Cauldron and Olympic Rings from 2010 Winter Olympics in Vancouver

Then the clouds and rain rolled in and we took cover in a nearby brewhouse where we savored a drink by a crackling fire as the storm passed. It felt very “ski lodge” of us (minus the broken legs that would inevitably come with actual skiing, of course)!

After a lovely toasty lunch, we went to check out the rest of the Village.

Whistler Village

As we walked along, it was mainly deserted but when we did come upon people it was easy to tell the men from the boys.

We “boys” carried cameras and casually chatted as we took in the sites. The “men” were ruddy-faced from exertion, carrying skis or snowboards in hand as they headed to the next run. Kudos to them.

Whistler Mountain Run

After running into Faron and his family (small world, eh?) and chatting for a bit, Jeff and I then headed out of Whistler Village looking for a place to do what we do best…photograph and write! We will leave the skiing to the professionals.

Lake Alta

Not too far from Whistler village was Lake Alta, a beautiful lake with both Whistler and Blackcomb Mountains as the backdrop. The lady at the visitors centre had told us about this photo op at Rainbow Park, and boy was she right. The park was empty for us, but I imagine it is a bustling hub during the summer.

The lake itself was clear as a bell, and glacially cold. Jeff and I breathed in the fresh air and silence and appreciated the stunning landscape. For me, this was by far the best view of Whistler [double-click the image to see the full panorama; Blackcomb to left, Whistler to right].

View from Lake Alta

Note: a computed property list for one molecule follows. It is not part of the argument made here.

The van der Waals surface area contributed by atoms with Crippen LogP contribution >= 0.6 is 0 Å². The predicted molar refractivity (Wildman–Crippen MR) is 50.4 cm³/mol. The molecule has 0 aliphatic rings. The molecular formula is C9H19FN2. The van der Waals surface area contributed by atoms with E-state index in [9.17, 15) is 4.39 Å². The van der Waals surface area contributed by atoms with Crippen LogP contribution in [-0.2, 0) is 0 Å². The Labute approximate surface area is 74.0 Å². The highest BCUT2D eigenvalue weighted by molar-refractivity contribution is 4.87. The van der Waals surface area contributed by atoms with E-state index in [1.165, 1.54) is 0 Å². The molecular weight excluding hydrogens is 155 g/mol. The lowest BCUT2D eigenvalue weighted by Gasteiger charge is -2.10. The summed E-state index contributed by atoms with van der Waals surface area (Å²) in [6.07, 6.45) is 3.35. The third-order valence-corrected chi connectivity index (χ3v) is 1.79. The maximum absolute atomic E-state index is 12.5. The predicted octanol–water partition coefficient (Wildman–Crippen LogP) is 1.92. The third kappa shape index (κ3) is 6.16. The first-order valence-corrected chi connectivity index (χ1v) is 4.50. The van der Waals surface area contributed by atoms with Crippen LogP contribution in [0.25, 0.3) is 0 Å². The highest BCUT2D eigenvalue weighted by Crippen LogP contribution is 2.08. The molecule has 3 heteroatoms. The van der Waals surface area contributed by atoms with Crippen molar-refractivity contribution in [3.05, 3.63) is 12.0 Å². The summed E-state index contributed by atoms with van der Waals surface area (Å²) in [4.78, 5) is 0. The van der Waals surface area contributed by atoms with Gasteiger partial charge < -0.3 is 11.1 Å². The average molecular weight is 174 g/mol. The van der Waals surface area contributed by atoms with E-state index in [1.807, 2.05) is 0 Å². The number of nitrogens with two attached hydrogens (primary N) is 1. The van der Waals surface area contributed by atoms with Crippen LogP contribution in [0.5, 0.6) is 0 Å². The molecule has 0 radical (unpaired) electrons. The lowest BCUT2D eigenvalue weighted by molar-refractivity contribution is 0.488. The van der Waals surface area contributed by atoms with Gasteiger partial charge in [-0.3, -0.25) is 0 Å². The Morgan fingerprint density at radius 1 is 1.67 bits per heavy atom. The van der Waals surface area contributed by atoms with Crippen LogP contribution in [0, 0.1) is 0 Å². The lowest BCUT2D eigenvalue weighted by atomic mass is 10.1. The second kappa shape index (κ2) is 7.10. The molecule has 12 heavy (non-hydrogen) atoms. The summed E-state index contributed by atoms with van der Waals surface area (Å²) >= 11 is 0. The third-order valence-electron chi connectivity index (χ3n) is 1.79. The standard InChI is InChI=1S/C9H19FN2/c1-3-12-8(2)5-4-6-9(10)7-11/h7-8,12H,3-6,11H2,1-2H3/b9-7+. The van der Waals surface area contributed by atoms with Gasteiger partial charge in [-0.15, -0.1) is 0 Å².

In addition to Lake Alta, Green Lake was about a 10-minute drive north of Whistler on Highway 99. So named for its green, glacial waters, it too had a stunning backdrop of Whistler and Blackcomb. That said, you couldn’t see the vibrant green color for the clouds, hence the reason we haven’t shared pictures. I’m sure it’s gorgeous under sun though.

View of Tantalus Mountains

While the Sea to Sky highway is gorgeous, I will admit that many of its viewing platforms leave much to be desired. Most either have evergreens, or power lines, blocking an amazing view. Bummer.

The view to the Tantalus Mountains, however, was refreshingly unimpeded.

IMG_3302

And before we knew it, we were back to Vancouver. What a lovely day! We hope you have enjoyed our day trip to Whistler. If you like to ski, definitely go visit!

8 Responses to A day trip to Whistler

  1. DSG

    Great post – You are turning into a comedian as well! 🙂

    • Jen

      Ha! I didn’t know I was being funny! 🙂 It is ironic though that an unathletic girl like myself visited Whistler, the athlete’s mecca!!!

  2. Nathan

    Love your story telling and spectacular waterfall pictures and Whistler Mountain. Tell Jeff I want his input on a camera and lenses before our trip to Iceland.

    Cheers,
    Nathan

    • Jen

      Thanks! I am sure he will be happy to geek out on camera/lens lesson. You just say when! Safe travels in the Middle East. Can’t wait to hear about them!

  3. Linda Koloda

    Enjoying your visit with you – spectacular photos!!!

    • Jen

      Hello! Welcome to our blog! Glad you are enjoying traveling with us. We love to share!

  4. Anna

    Very nice pictures..Thanks.